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COVID-19 Update: We’re working to keep our communities clean and our haulers safe. Read more.

Every day new measures are enacted to slow the spread of the coronavirus (COVID-19), and every day more people are asked to practice social distancing or self-isolation.

This sudden and unexpected call to “remain home” is having a variety of effects. Perhaps unsurprisingly, it is having an impact on emissions and other factors linked to climate change, with sweeping alterations to the global “routine” shifting the way we use and consume resources.

So, what happens to climate change when the world slows down? We take a brief look at how changing patterns of resource consumption and waste generation may impact the US over the coming months.


Emissions down — for now

China and Italy offer stark examples of how recent shutdowns have impacted emissions. Among the first European countries to go into lockdown, recent satellite images from the Copernicus Sentinel-5P satellite show a significant reduction of nitrogen dioxide pollution across the Italian peninsula, in particular the industrial northern hub of the country.

Add to this a similar effect seen across China, and the results are significant. Shutting down factories, power plants, and industrial facilities, along with restricting the movement of vehicles and flights has led to a dramatic drop in NO2 emissions with similar reductions reported in CO2 levels.

While this drop is seen as something of a silver lining to an otherwise dire situation, there are concerns that emissions may shift from one place to another, with increasing numbers of people at home depending on individual resources to work and live.

As the US enters a period of increasingly stringent controls, it is difficult to predict exactly what this will mean for emission generation. What is expected, however, is a sharp rise in internet usage, in people heating individual homes, in TV and other appliance usage, and in online shopping for groceries and other essentials that may well offset savings over the longer term.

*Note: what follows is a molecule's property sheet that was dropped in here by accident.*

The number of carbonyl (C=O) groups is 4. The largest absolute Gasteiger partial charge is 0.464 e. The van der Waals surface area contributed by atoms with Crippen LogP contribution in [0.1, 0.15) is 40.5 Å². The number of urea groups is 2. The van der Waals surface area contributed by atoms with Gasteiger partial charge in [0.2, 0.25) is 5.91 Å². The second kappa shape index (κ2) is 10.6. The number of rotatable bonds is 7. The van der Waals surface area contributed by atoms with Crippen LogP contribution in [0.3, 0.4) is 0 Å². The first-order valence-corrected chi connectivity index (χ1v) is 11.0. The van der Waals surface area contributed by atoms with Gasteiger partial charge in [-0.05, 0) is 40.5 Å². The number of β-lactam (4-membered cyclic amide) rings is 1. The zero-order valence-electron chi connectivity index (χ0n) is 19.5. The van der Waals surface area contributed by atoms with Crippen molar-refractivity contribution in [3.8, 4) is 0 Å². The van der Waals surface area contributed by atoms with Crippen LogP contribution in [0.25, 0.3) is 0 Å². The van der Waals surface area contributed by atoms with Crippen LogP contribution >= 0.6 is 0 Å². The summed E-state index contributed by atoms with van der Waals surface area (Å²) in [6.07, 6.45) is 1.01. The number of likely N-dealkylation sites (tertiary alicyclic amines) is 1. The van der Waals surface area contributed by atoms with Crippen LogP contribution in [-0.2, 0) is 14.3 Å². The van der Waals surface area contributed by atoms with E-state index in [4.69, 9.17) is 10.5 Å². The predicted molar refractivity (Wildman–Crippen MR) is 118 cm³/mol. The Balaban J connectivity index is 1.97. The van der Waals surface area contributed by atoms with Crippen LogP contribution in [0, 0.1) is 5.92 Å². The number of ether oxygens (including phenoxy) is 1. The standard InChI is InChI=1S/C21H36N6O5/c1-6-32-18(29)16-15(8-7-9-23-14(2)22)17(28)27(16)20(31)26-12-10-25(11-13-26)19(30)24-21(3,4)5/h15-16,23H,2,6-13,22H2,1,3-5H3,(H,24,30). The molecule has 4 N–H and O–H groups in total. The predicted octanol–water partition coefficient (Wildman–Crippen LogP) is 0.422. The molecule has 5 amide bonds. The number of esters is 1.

However, the increase in home deliveries across the country is, at the very least, providing scientists with access to a singular set of data that is unlikely to be replicated in the future. Little is currently known about the emissions associated with the home delivery industry, and as more Americans leave their cars in the driveway to work from home, the shifting patterns of emission generation are providing scientists with insight into a world without internal transit, without international travel, and without industry.


Waste management and recycling

In addition to shifting emission sources, the waste management and recycling industry is likely to experience difficulties as consumption habits change and waste generation concentrates in certain areas. With a huge number of businesses and factories temporarily closed, along with schools and other institutions, waste generation is likely to spike in residential areas, with an increase in the amount of single-use packaging from supermarkets and food deliveries.

An increase in residential waste means more, and more varied, materials to be processed, subsequently placing more extreme measures on waste processing and recycling facilities that may also close or be forced to reduce staff. These concerns are particularly pertinent to an industry still recovering from the shock of China’s ban on waste imports in 2018. As products from multi-material and single-use packaging will increase, it’s now more important than ever to ensure recyclables are clean, sorted, and placed in the proper bins in accordance with local government regulations.


A voluntary slowdown of the economy

As climate change and global health were previously treated as separate issues, there is a strong correlation the two go hand-in-hand.

For economists, scientists, and industry leaders, monitoring and recording the way emissions and waste generation are affected by the Government’s reaction to the virus is a useful tool in the fight against climate change. While these measures and their effects are likely to be temporary, there is hope that the data gathered during this period will allow us to build more robust systems in the future.


RTS serves communities and businesses by providing responsible waste and recycling management, smart-city solutions, and sustainability initiatives. For more information on services in your area, contact us today.

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